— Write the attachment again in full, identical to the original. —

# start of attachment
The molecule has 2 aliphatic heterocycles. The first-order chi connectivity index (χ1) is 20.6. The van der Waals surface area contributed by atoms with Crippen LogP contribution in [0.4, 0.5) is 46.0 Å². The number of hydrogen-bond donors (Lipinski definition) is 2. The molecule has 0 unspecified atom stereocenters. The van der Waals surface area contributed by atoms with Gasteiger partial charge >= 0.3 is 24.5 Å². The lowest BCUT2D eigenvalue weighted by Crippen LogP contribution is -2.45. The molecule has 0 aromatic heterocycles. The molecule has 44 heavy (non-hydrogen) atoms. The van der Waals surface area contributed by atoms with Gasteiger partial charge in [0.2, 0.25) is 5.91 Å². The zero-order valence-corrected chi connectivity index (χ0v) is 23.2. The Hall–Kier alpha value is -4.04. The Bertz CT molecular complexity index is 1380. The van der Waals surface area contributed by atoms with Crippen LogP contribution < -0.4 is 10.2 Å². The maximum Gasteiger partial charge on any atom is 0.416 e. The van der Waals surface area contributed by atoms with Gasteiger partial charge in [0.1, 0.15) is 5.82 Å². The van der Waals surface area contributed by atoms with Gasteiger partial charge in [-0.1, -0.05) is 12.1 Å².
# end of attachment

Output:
The molecule has 2 aliphatic heterocycles. The first-order chi connectivity index (χ1) is 20.6. The van der Waals surface area contributed by atoms with Crippen LogP contribution in [0.4, 0.5) is 46.0 Å². The number of hydrogen-bond donors (Lipinski definition) is 2. The molecule has 0 unspecified atom stereocenters. The van der Waals surface area contributed by atoms with Gasteiger partial charge >= 0.3 is 24.5 Å². The lowest BCUT2D eigenvalue weighted by Crippen LogP contribution is -2.45. The molecule has 0 aromatic heterocycles. The molecule has 44 heavy (non-hydrogen) atoms. The van der Waals surface area contributed by atoms with Gasteiger partial charge in [0.2, 0.25) is 5.91 Å². The zero-order valence-corrected chi connectivity index (χ0v) is 23.2. The Hall–Kier alpha value is -4.04. The Bertz CT molecular complexity index is 1380. The van der Waals surface area contributed by atoms with Crippen LogP contribution < -0.4 is 10.2 Å². The maximum Gasteiger partial charge on any atom is 0.416 e. The van der Waals surface area contributed by atoms with Gasteiger partial charge in [0.1, 0.15) is 5.82 Å². The van der Waals surface area contributed by atoms with Gasteiger partial charge in [-0.1, -0.05) is 12.1 Å².